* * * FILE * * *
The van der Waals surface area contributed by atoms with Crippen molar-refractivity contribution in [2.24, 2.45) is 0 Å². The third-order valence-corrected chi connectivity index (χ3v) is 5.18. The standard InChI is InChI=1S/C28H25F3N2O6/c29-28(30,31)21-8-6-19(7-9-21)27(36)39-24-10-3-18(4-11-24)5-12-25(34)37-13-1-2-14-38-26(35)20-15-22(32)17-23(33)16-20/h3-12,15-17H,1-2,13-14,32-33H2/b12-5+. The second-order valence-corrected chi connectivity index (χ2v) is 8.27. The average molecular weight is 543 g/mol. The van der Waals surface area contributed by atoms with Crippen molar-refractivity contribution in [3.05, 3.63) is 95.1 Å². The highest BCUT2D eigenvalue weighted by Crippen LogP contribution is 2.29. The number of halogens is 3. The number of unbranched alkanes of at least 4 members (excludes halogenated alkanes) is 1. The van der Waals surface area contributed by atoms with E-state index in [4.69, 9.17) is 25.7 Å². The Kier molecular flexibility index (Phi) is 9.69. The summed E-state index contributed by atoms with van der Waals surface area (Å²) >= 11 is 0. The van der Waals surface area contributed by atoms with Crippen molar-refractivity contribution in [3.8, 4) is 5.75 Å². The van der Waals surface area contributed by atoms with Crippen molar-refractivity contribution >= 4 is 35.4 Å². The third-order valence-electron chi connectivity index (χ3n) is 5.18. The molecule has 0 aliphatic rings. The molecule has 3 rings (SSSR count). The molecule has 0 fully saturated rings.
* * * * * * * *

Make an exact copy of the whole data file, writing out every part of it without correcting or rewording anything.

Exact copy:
The van der Waals surface area contributed by atoms with Crippen molar-refractivity contribution in [2.24, 2.45) is 0 Å². The third-order valence-corrected chi connectivity index (χ3v) is 5.18. The standard InChI is InChI=1S/C28H25F3N2O6/c29-28(30,31)21-8-6-19(7-9-21)27(36)39-24-10-3-18(4-11-24)5-12-25(34)37-13-1-2-14-38-26(35)20-15-22(32)17-23(33)16-20/h3-12,15-17H,1-2,13-14,32-33H2/b12-5+. The second-order valence-corrected chi connectivity index (χ2v) is 8.27. The average molecular weight is 543 g/mol. The van der Waals surface area contributed by atoms with Crippen molar-refractivity contribution in [3.05, 3.63) is 95.1 Å². The highest BCUT2D eigenvalue weighted by Crippen LogP contribution is 2.29. The number of halogens is 3. The number of unbranched alkanes of at least 4 members (excludes halogenated alkanes) is 1. The van der Waals surface area contributed by atoms with E-state index in [4.69, 9.17) is 25.7 Å². The Kier molecular flexibility index (Phi) is 9.69. The summed E-state index contributed by atoms with van der Waals surface area (Å²) >= 11 is 0. The van der Waals surface area contributed by atoms with Crippen molar-refractivity contribution in [3.8, 4) is 5.75 Å². The van der Waals surface area contributed by atoms with Crippen molar-refractivity contribution >= 4 is 35.4 Å². The third-order valence-electron chi connectivity index (χ3n) is 5.18. The molecule has 0 aliphatic rings. The molecule has 3 rings (SSSR count). The molecule has 0 fully saturated rings.